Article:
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    Michelle Meyer Placard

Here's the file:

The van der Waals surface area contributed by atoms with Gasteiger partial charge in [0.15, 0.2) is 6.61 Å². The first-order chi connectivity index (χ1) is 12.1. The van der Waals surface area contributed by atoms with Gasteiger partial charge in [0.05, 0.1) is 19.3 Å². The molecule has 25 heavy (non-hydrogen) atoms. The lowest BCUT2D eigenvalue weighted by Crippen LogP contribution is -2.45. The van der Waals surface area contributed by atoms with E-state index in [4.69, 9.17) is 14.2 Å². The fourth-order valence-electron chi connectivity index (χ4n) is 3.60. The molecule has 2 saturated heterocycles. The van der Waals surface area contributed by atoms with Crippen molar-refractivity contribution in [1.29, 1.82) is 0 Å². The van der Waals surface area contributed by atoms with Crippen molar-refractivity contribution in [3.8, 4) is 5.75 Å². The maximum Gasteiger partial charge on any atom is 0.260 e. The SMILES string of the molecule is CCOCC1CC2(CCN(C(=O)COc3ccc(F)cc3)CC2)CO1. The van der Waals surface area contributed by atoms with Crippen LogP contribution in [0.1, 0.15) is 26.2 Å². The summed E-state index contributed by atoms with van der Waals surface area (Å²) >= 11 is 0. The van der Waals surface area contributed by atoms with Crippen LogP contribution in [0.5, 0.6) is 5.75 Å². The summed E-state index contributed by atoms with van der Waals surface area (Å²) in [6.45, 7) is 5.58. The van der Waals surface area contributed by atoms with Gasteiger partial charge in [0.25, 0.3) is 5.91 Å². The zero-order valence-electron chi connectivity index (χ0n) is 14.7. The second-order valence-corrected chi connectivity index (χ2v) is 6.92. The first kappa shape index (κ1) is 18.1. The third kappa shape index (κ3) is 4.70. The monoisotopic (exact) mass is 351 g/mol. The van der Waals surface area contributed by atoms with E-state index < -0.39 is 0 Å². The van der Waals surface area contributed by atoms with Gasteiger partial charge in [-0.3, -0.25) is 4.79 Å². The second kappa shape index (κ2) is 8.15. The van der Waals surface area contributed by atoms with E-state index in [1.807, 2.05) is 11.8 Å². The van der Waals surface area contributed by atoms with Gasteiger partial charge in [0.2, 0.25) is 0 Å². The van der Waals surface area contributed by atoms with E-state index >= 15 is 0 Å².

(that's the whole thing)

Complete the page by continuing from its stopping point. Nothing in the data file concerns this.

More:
What Do You Do?Two months ago, I began a new position at San Diego State as their NIL Coordinator. While I haven’t done a thorough audit of institutions recently, I believe that SDSU is the 4th or 5th athletic department in the country to hire an NIL specific position – meaning someone that has no other job obligations other than developing, coordinating, and executing an NIL program. With my background in D1 coaching, fascination with NIL, love of program development, and having already lived in the beautiful city of San Diego for three years, this position was a no brainer for me. The past two months have reinforced many of the challenges that I’ve noticed since July 1 and brought up a few new ones. However, my biggest takeaway remains the same: Transparency, sharing information, and empowering athletes (not to be confused with hand holding) is the key to a successful transition into the NIL era for all stakeholders. To get started, let’s go over the top FAQ: So… What Do You Do?With the NIL role being not only brand new at SDSU but also across the country, I constantly am getting asked this question. The best part about having a new position in a new industry? You get to write the job spec! As someone who has studied this industry exclusively for the past 14 months (and non-exclusively since California passed SB206 in the fall of 2019), I couldn’t have been more excited for the challenge. Athlete EducationMy top priority is ensuring SDSU athletes have the tools to successfully and safely navigate NIL opportunities. This includes 1-on-1 meetings, team chats, integrating NIL topics into the student-athlete development program, developing educational resources, and liaising with the university to develop a comprehensive curriculum that covers all aspects of NIL opportunities: The before, during, and after. In particular, I’ve noticed that there seems to be one important aspect of education that has been overlooked: Given that posting content currently accounts for 82.5% of NIL activity, what are the actual steps for an athlete to secure an endorsement deal? Aside from building their brand, optimizing their social media, and knowing the various laws and policies, how do they find opportunities? Should they navigate this themselves or utilize a third party to assist them? I am definitely an advocate of utilizing a third party – whether a digital marketplace or a management agency – to get started. A third party can help an athlete understand the process, the market, and the expectations. Most will also vet contracts to ensure compliance with NCAA, state, and institutional policies and protect athletes from getting taken advantage of by brands (remember, brands are looking for the best ROI; aka they want to give the least to get the most!). However, given that there are over 80 digital marketplaces currently catering to collegiate athletes, how in the world does an athlete decipher between them? They certainly aren’t going to make 80 profiles and then be able to check them all regularly for new opportunities.  This …

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